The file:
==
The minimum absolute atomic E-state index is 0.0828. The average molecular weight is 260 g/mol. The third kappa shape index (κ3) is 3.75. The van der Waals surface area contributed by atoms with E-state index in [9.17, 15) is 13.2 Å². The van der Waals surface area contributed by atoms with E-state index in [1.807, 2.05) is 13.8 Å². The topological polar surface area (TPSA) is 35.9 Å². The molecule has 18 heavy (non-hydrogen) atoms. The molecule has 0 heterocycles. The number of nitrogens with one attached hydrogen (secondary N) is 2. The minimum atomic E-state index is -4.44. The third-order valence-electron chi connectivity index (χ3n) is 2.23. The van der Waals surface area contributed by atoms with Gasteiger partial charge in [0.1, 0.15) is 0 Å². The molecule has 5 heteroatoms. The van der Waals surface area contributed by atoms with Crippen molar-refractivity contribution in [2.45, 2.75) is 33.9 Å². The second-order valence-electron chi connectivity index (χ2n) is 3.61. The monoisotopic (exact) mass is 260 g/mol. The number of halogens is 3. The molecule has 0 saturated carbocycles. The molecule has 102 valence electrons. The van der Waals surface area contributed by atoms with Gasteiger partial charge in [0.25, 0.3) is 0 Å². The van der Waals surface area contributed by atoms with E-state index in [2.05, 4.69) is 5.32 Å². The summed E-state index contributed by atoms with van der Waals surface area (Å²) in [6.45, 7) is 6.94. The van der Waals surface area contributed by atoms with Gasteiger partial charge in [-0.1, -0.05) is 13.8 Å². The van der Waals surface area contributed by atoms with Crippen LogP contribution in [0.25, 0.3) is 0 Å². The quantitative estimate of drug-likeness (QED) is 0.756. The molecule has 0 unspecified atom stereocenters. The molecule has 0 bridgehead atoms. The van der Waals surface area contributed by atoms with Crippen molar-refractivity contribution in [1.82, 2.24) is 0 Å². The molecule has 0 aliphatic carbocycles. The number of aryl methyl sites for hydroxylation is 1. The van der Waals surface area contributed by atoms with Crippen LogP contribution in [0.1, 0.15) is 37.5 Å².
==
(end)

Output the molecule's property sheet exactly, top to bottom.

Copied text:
The minimum absolute atomic E-state index is 0.0828. The average molecular weight is 260 g/mol. The third kappa shape index (κ3) is 3.75. The van der Waals surface area contributed by atoms with E-state index in [9.17, 15) is 13.2 Å². The van der Waals surface area contributed by atoms with E-state index in [1.807, 2.05) is 13.8 Å². The topological polar surface area (TPSA) is 35.9 Å². The molecule has 18 heavy (non-hydrogen) atoms. The molecule has 0 heterocycles. The number of nitrogens with one attached hydrogen (secondary N) is 2. The minimum atomic E-state index is -4.44. The third-order valence-electron chi connectivity index (χ3n) is 2.23. The van der Waals surface area contributed by atoms with Gasteiger partial charge in [0.1, 0.15) is 0 Å². The molecule has 5 heteroatoms. The van der Waals surface area contributed by atoms with Crippen molar-refractivity contribution in [2.45, 2.75) is 33.9 Å². The second-order valence-electron chi connectivity index (χ2n) is 3.61. The monoisotopic (exact) mass is 260 g/mol. The number of halogens is 3. The molecule has 0 saturated carbocycles. The molecule has 102 valence electrons. The van der Waals surface area contributed by atoms with Gasteiger partial charge in [0.25, 0.3) is 0 Å². The van der Waals surface area contributed by atoms with E-state index in [2.05, 4.69) is 5.32 Å². The summed E-state index contributed by atoms with van der Waals surface area (Å²) in [6.45, 7) is 6.94. The van der Waals surface area contributed by atoms with Gasteiger partial charge in [-0.1, -0.05) is 13.8 Å². The van der Waals surface area contributed by atoms with Crippen LogP contribution in [0.25, 0.3) is 0 Å². The quantitative estimate of drug-likeness (QED) is 0.756. The molecule has 0 unspecified atom stereocenters. The molecule has 0 bridgehead atoms. The van der Waals surface area contributed by atoms with Crippen molar-refractivity contribution in [1.82, 2.24) is 0 Å². The molecule has 0 aliphatic carbocycles. The number of aryl methyl sites for hydroxylation is 1. The van der Waals surface area contributed by atoms with Crippen LogP contribution in [0.1, 0.15) is 37.5 Å².